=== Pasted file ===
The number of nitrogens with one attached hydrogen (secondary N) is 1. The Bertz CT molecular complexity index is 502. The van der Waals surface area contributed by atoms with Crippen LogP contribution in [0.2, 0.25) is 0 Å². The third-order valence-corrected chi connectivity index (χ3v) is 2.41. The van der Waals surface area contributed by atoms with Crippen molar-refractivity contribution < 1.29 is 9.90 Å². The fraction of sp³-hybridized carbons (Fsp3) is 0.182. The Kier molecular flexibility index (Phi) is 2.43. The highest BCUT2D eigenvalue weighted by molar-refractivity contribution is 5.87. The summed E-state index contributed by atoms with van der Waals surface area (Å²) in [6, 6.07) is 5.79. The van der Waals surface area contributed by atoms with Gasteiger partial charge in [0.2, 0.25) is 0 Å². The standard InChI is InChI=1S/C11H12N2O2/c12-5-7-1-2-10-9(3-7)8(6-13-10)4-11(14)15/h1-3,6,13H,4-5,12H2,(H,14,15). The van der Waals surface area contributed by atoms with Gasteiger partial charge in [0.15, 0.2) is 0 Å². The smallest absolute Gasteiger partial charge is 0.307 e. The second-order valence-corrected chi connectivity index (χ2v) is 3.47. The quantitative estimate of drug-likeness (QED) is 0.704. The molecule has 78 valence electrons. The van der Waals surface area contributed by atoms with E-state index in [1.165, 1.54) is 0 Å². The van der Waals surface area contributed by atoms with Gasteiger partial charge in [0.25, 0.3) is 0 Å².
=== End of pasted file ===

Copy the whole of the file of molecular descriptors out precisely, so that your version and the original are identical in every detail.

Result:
The number of nitrogens with one attached hydrogen (secondary N) is 1. The Bertz CT molecular complexity index is 502. The van der Waals surface area contributed by atoms with Crippen LogP contribution in [0.2, 0.25) is 0 Å². The third-order valence-corrected chi connectivity index (χ3v) is 2.41. The van der Waals surface area contributed by atoms with Crippen molar-refractivity contribution < 1.29 is 9.90 Å². The fraction of sp³-hybridized carbons (Fsp3) is 0.182. The Kier molecular flexibility index (Phi) is 2.43. The highest BCUT2D eigenvalue weighted by molar-refractivity contribution is 5.87. The summed E-state index contributed by atoms with van der Waals surface area (Å²) in [6, 6.07) is 5.79. The van der Waals surface area contributed by atoms with Gasteiger partial charge in [0.2, 0.25) is 0 Å². The standard InChI is InChI=1S/C11H12N2O2/c12-5-7-1-2-10-9(3-7)8(6-13-10)4-11(14)15/h1-3,6,13H,4-5,12H2,(H,14,15). The van der Waals surface area contributed by atoms with Gasteiger partial charge in [0.15, 0.2) is 0 Å². The smallest absolute Gasteiger partial charge is 0.307 e. The second-order valence-corrected chi connectivity index (χ2v) is 3.47. The quantitative estimate of drug-likeness (QED) is 0.704. The molecule has 78 valence electrons. The van der Waals surface area contributed by atoms with E-state index in [1.165, 1.54) is 0 Å². The van der Waals surface area contributed by atoms with Gasteiger partial charge in [0.25, 0.3) is 0 Å².